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Identifying primary care indicators for people with serious mental illness: a systematic review

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JournalBritish Journal of General Practice
DateAccepted/In press - 8 Mar 2017
DateE-pub ahead of print (current) - 5 Jul 2017
Early online date5/07/17
Original languageEnglish

Abstract

Background – Serious mental illness (SMI) – which comprises long term conditions such as schizophrenia, bipolar disorder and other psychoses – has enormous costs for both patients and society. In many countries, people with SMI are treated solely in primary care, and have particular needs for physical care. Aim - The objective of this study was to review systematically the literature to create a list of quality indicators relevant to patients with SMI which could be captured using routine data, and which could be used to monitor or incentivise better quality primary care. Design and setting – A systematic literature review, combined with a search of quality indicator databases and guidelines. Methods – We assessed whether indicators could be measured from routine data and the quality of the evidence. Results – 1,847 papers and quality indicator databases were identified, 27 were included, from which 59 quality indicators were identified, covering six domains. Of the 59 indicators, 52 could be assessed using routine data. The evidence base underpinning these indicators was relatively weak, and was primarily based on expert opinion rather than trial evidence. Conclusions – With appropriate adaptation for different contexts, and in line with relative responsibilities of primary and secondary care, use of the quality indicators has the potential to improve care and to improve the physical and mental health of people with SMI. However, before the indicators can be used to monitor or incentivise primary care quality, more robust links need to be established with improved patient outcomes.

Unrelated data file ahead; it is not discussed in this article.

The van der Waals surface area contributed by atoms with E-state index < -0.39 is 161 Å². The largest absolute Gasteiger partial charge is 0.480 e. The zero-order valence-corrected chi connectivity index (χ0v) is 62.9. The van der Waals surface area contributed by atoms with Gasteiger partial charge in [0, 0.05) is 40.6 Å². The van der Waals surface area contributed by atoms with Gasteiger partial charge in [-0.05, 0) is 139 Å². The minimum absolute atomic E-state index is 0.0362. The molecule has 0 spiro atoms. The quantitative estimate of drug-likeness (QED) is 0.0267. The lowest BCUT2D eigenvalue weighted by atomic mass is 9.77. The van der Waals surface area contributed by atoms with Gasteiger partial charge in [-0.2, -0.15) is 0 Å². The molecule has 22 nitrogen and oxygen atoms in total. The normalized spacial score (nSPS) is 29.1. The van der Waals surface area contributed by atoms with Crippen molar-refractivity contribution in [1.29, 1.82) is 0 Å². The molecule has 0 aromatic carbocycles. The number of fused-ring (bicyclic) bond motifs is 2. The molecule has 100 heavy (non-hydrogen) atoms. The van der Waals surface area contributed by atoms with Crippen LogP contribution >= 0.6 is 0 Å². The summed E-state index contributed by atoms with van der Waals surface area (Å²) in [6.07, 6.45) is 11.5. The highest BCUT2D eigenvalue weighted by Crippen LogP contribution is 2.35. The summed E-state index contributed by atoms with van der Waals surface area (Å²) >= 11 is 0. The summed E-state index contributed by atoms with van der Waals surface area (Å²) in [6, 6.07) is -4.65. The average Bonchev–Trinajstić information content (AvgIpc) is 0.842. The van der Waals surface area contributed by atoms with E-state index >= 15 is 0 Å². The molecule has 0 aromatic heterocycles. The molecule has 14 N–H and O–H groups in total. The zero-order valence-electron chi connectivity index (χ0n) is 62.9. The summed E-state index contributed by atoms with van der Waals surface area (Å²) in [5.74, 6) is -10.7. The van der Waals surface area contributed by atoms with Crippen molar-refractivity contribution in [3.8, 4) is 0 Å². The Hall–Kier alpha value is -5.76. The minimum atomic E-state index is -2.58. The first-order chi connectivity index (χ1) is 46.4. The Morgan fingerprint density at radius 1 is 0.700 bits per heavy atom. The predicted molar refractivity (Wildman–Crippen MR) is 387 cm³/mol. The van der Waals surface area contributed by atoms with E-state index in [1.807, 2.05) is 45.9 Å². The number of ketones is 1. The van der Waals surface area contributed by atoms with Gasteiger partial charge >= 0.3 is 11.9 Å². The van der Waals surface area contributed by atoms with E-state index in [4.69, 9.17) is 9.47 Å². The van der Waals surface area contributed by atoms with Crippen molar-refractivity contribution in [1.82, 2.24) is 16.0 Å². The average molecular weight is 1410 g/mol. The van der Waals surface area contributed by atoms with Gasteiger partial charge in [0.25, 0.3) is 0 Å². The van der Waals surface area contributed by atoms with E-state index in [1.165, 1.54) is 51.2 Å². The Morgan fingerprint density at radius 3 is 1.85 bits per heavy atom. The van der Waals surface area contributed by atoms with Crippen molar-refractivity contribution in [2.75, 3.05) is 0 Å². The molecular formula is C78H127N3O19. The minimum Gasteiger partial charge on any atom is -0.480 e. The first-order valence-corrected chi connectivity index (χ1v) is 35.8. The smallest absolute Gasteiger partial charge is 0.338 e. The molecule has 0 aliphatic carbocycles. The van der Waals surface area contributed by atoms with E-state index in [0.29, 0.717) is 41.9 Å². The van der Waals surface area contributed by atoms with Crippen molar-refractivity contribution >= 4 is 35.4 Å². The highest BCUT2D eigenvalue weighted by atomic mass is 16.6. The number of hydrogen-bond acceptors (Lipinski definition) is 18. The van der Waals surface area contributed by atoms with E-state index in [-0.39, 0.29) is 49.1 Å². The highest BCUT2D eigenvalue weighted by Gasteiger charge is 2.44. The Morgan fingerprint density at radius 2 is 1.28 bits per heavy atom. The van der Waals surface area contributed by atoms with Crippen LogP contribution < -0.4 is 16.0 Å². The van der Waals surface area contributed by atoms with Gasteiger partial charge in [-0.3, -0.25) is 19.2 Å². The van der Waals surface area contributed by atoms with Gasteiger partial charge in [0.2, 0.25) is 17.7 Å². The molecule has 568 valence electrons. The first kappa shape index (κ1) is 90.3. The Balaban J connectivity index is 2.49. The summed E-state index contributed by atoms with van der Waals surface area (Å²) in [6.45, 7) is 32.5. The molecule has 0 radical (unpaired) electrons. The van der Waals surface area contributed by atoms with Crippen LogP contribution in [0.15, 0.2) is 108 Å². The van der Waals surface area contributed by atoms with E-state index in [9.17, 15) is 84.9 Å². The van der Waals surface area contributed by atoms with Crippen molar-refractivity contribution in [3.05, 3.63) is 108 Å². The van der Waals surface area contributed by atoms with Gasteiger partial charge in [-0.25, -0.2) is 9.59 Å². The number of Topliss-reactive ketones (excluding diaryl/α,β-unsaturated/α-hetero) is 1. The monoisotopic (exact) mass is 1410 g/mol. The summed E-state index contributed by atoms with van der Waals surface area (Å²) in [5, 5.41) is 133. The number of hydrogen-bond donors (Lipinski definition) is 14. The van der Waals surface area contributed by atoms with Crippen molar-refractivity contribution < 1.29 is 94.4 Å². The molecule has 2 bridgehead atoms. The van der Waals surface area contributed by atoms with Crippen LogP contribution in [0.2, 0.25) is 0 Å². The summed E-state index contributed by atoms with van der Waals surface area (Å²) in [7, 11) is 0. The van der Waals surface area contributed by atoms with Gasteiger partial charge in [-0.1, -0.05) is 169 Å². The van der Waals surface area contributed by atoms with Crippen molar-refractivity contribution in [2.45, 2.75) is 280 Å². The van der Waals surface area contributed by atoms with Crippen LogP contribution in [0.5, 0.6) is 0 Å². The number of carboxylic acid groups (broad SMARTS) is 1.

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© British Journal of General Practice. This is an author-produced version of the published paper. Uploaded in accordance with the publisher’s self-archiving policy. Further copying may not be permitted; contact the publisher for details

    Research areas

  • serious mental illness, primary care, quality indicators, pay-for-performance schemes

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